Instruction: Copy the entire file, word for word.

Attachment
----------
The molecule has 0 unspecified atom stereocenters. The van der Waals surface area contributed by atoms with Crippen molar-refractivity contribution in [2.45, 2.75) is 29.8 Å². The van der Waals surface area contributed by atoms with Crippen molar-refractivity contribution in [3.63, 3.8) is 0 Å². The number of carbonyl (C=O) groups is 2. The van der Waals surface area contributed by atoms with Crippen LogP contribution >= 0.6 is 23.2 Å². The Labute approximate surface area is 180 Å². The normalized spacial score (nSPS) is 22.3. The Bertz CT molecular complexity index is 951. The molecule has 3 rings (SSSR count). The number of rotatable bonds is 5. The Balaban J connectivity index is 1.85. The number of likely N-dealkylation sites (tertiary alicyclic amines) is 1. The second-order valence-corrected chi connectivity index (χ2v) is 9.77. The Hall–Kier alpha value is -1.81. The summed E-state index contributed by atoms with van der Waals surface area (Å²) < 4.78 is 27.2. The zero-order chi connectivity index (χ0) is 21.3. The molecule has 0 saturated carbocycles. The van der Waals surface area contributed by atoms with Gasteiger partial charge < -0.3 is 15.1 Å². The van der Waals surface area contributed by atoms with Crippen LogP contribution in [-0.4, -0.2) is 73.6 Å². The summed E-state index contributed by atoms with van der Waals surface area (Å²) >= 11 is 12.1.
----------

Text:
The molecule has 0 unspecified atom stereocenters. The van der Waals surface area contributed by atoms with Crippen molar-refractivity contribution in [2.45, 2.75) is 29.8 Å². The van der Waals surface area contributed by atoms with Crippen molar-refractivity contribution in [3.63, 3.8) is 0 Å². The number of carbonyl (C=O) groups is 2. The van der Waals surface area contributed by atoms with Crippen LogP contribution >= 0.6 is 23.2 Å². The Labute approximate surface area is 180 Å². The normalized spacial score (nSPS) is 22.3. The Bertz CT molecular complexity index is 951. The molecule has 3 rings (SSSR count). The number of rotatable bonds is 5. The Balaban J connectivity index is 1.85. The number of likely N-dealkylation sites (tertiary alicyclic amines) is 1. The second-order valence-corrected chi connectivity index (χ2v) is 9.77. The Hall–Kier alpha value is -1.81. The summed E-state index contributed by atoms with van der Waals surface area (Å²) < 4.78 is 27.2. The zero-order chi connectivity index (χ0) is 21.3. The molecule has 0 saturated carbocycles. The van der Waals surface area contributed by atoms with Gasteiger partial charge < -0.3 is 15.1 Å². The van der Waals surface area contributed by atoms with Crippen LogP contribution in [-0.4, -0.2) is 73.6 Å². The summed E-state index contributed by atoms with van der Waals surface area (Å²) >= 11 is 12.1.